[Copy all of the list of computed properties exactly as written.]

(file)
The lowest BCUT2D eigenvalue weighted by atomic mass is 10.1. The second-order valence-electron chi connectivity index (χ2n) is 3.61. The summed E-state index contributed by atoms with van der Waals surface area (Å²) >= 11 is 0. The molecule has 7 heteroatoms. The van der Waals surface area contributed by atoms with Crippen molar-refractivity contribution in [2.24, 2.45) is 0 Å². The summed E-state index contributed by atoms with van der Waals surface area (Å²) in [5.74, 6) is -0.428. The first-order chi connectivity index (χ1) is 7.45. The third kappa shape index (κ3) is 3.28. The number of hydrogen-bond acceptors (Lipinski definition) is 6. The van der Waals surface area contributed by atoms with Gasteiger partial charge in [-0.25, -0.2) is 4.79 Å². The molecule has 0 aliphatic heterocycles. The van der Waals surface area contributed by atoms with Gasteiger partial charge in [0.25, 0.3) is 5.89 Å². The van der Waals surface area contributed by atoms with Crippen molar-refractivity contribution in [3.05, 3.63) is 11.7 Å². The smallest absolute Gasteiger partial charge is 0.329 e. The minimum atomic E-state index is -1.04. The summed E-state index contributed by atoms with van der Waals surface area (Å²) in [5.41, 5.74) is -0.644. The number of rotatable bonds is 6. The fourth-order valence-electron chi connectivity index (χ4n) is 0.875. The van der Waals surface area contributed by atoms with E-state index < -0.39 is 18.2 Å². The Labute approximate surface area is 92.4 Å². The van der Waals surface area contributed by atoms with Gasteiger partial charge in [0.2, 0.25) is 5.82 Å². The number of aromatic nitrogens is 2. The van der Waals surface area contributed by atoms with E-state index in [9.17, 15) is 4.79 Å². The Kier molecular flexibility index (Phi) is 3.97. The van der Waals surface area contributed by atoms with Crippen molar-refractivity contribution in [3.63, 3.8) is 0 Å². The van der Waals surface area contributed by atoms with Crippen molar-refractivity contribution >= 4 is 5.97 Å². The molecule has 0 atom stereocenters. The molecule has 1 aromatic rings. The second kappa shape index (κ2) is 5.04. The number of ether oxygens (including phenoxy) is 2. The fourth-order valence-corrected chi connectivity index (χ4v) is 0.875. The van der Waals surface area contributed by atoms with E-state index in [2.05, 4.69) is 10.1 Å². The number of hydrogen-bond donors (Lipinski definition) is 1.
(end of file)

The lowest BCUT2D eigenvalue weighted by atomic mass is 10.1. The second-order valence-electron chi connectivity index (χ2n) is 3.61. The summed E-state index contributed by atoms with van der Waals surface area (Å²) >= 11 is 0. The molecule has 7 heteroatoms. The van der Waals surface area contributed by atoms with Crippen molar-refractivity contribution in [2.24, 2.45) is 0 Å². The summed E-state index contributed by atoms with van der Waals surface area (Å²) in [5.74, 6) is -0.428. The first-order chi connectivity index (χ1) is 7.45. The third kappa shape index (κ3) is 3.28. The number of hydrogen-bond acceptors (Lipinski definition) is 6. The van der Waals surface area contributed by atoms with Gasteiger partial charge in [-0.25, -0.2) is 4.79 Å². The molecule has 0 aliphatic heterocycles. The van der Waals surface area contributed by atoms with Gasteiger partial charge in [0.25, 0.3) is 5.89 Å². The van der Waals surface area contributed by atoms with Crippen molar-refractivity contribution in [3.05, 3.63) is 11.7 Å². The smallest absolute Gasteiger partial charge is 0.329 e. The minimum atomic E-state index is -1.04. The summed E-state index contributed by atoms with van der Waals surface area (Å²) in [5.41, 5.74) is -0.644. The number of rotatable bonds is 6. The fourth-order valence-electron chi connectivity index (χ4n) is 0.875. The van der Waals surface area contributed by atoms with E-state index < -0.39 is 18.2 Å². The Labute approximate surface area is 92.4 Å². The van der Waals surface area contributed by atoms with Gasteiger partial charge in [0.2, 0.25) is 5.82 Å². The number of aromatic nitrogens is 2. The van der Waals surface area contributed by atoms with E-state index in [9.17, 15) is 4.79 Å². The Kier molecular flexibility index (Phi) is 3.97. The van der Waals surface area contributed by atoms with Crippen molar-refractivity contribution in [3.63, 3.8) is 0 Å². The van der Waals surface area contributed by atoms with Crippen molar-refractivity contribution >= 4 is 5.97 Å². The molecule has 0 atom stereocenters. The molecule has 1 aromatic rings. The second kappa shape index (κ2) is 5.04. The number of ether oxygens (including phenoxy) is 2. The fourth-order valence-corrected chi connectivity index (χ4v) is 0.875. The van der Waals surface area contributed by atoms with E-state index in [2.05, 4.69) is 10.1 Å². The number of hydrogen-bond donors (Lipinski definition) is 1.